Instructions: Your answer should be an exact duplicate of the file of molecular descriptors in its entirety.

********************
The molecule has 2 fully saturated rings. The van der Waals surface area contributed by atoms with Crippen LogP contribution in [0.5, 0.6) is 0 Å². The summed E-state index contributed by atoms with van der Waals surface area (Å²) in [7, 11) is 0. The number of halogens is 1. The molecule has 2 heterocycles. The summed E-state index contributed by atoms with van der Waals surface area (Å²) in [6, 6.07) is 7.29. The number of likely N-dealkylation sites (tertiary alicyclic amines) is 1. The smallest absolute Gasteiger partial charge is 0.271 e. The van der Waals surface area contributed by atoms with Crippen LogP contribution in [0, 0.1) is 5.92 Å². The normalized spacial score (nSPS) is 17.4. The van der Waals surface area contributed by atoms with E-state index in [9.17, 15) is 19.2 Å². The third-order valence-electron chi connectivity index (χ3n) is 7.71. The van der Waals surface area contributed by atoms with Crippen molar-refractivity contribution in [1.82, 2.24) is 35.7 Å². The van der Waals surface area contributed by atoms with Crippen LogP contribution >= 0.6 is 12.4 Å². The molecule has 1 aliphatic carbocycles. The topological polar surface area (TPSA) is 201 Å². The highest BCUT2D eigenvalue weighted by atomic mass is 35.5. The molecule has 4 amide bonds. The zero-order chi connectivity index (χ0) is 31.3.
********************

The molecule has 2 fully saturated rings. The van der Waals surface area contributed by atoms with Crippen LogP contribution in [0.5, 0.6) is 0 Å². The summed E-state index contributed by atoms with van der Waals surface area (Å²) in [7, 11) is 0. The number of halogens is 1. The molecule has 2 heterocycles. The summed E-state index contributed by atoms with van der Waals surface area (Å²) in [6, 6.07) is 7.29. The number of likely N-dealkylation sites (tertiary alicyclic amines) is 1. The smallest absolute Gasteiger partial charge is 0.271 e. The van der Waals surface area contributed by atoms with Crippen LogP contribution in [0, 0.1) is 5.92 Å². The normalized spacial score (nSPS) is 17.4. The van der Waals surface area contributed by atoms with E-state index in [9.17, 15) is 19.2 Å². The third-order valence-electron chi connectivity index (χ3n) is 7.71. The van der Waals surface area contributed by atoms with Crippen molar-refractivity contribution in [1.82, 2.24) is 35.7 Å². The van der Waals surface area contributed by atoms with Crippen LogP contribution >= 0.6 is 12.4 Å². The molecule has 1 aliphatic carbocycles. The topological polar surface area (TPSA) is 201 Å². The highest BCUT2D eigenvalue weighted by atomic mass is 35.5. The molecule has 4 amide bonds. The zero-order chi connectivity index (χ0) is 31.3.